Fisher Price: I Can Remember - FAQ/Walkthrough
Nintendo Entertainment System
Version 1.01
Contributed by Shifty50fs
E-Mail -


1. Legal
2. Timeline
3. Introduction
4. Controls
5. Getting Started
    a. Title Screen
    b. Selection Screen 1
    c. Selection Screen 2: Number of Players
    d. Single Player Mode of Play Selection Screen
    e. Name Input Screen
    f. Level Selection Screen
6. Gameplay
    a. Rules
    b. Scoring
    c. Game Screen
    d. How To
    e. Pictures
    f. Music
    g. Game Approaches
         1. What Not To Do
         2. What To Do
    h. Walkthrough
    i. Tips and Tricks
7. Concluding Remarks
8. Special Thanks


This document is copyright (c) by Dan Boyer in 2003.
This document may not be used in any public item, including websites,
without permission from Dan Boyer.
Permission may be attained via E-Mail (
This document may not be reproduced or distributed for profit.
All Fisher Price names, products, and designs are copyright (c) Fisher
Price in 1990.


November 14, 2003 - 6:09:04 PM - got my hands on this great game from Fisher there anything they make that isn't totally awesome?

November 14, 2003 - 6:15:07 PM - beat the game and entered the hall of fame
holding the coveted first slot.

November 14, 2003 - 6:29:42 PM - started typing this faq, typed controls.

November 15, 2003 - 1:33:39 PM - continued typing this faq, typed getting
started sections a through f and the introduction.

November 15, 2003 - 8:33:29 PM - continued typing this faq, typed gameplay
sections a through e.

November 16, 2003 - 12:43:53 PM - continued typing this faq, typed
walkthrough, re-did formatting.

November 17, 2003 - 5:11:45 PM - continued typing this faq, reformatted a bit,
deleted some excess, added some details, concluding remarks, and special

November 17, 2003 - 5:54:35 PM - completed this faq.


Memory, according to the tenth addition of the Merriam-Webster's Collegiate
Dictionary, is the power or process of reproducing or recalling what has been
learned and retained especially through associative mechanisms.  One aspect
of memory is the ability to remember a certain object's previous location.  This
ability is what allows a person to find their way to the refrigerator day after
day, get their favorite food out and cook it without being talked through the
steps of doing so.  The ability to remember location also helps a person to get
home from school, work, or a store.  Without this ability, information would
have to constantly be relearned, wasting time and making life incredibly slow
and unproductive.

This raises the question, "How can I increase my memory's capacity for
information?"  The answer to this, simply, is practice.  Just like any other
muscle, the brain must be constantly conditioned and strengthened.  Each time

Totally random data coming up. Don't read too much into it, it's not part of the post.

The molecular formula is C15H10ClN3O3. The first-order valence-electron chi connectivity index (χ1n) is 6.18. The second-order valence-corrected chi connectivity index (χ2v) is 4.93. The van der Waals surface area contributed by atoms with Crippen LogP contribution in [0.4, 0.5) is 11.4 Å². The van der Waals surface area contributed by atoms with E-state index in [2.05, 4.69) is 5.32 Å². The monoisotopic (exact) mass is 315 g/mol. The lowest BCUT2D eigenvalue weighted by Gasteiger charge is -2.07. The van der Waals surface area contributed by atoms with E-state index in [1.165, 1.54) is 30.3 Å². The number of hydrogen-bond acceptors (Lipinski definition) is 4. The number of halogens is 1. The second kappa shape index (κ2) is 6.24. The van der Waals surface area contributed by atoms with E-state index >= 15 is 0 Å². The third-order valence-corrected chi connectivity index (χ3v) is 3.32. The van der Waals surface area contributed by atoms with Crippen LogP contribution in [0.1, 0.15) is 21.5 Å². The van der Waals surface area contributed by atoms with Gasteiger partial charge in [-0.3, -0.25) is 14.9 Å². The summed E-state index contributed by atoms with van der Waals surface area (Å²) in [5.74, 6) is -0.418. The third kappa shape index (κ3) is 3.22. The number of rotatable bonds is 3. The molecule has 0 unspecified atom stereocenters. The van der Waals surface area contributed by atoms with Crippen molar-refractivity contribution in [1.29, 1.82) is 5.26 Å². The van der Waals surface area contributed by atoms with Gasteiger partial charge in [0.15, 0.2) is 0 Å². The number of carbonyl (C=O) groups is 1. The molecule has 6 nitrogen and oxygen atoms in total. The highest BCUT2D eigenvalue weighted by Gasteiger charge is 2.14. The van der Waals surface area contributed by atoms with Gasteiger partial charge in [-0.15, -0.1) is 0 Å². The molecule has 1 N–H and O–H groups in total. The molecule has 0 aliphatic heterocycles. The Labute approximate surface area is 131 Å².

you are presented with a piece of information, your brain attempts to store it in
such a way that it can be recalled later.  The more times your brain does this,
the more efficient it will become and the faster and more complete your
memory recall will become.  To use a cliche, practice makes perfect.  And, just
as you wouldn't  practice your boxing skills by picking fights on the street, it is
best to practice your memory skills in a controlled situation allowing you to
focus on the singular task of increasing your memory's capacity for

In other words: gaming.  Games are not merely for entertainment.  Games
expand the abilities of the mind and body by confronting the player with new
situations or difficult concepts.  Football, for instance, forces the body to
absorb impact, run fast, accelerate and decelerate quickly, catch moving
objects, and throw accurately.  Video games increase thinking skills with
puzzles and improve hand-eye-coordination by forcing the player to perform
complex acts of timing.

The game commonly referred to as 'Memory' or 'Concentration' is
the simplest way to improve one's memory.  It is a set of picture cards, each
card having a partner with the same picture.  The cards are spread out and
overturned and a player may turn over two cards, look at their picture,
and turn them back over.  The player's goal is to find matches, and, other
than getting lucky, the only way to find matches is to use one's memory.
The game is over when all cards have been paired up.  The game is very
beneficial to the memory of the player, especially if the player is very
young.  With faith in the game's ability to improve a person's memory, Fisher
Price, in naming their video game version of the game 'Memory,' boldly
stated "I Can Remember."


Throughout most of the game (exceptions will be noted in later sections) the
controls are as follows:

      D - Pad: move selection box
      Select - End game
      Start - Pause game
      A - Select current target
      B - Select current target


(|A|) Title Screen (|A|)

Upon inserting the Fisher Price: I Can Remember cartridge and hitting the
power button on your NES, you will see the copyright information followed
by a screen stating "Fisher Price presents."  During this, the song
'Old MacDonald" is played.  Two times through the melody and you see a
screen full of numbered blocks that soon disappear revealing the game title:
I CAN REMEMBER.  This is your first taste of the game, as the actual game
involves revealing a picture by removing matching blocks, so I hope you
liked what you saw.  You are then prompted to hit any button.  Hit a button
on your controller to be on your way.

(|B|) Selection Screen 1 (|B|)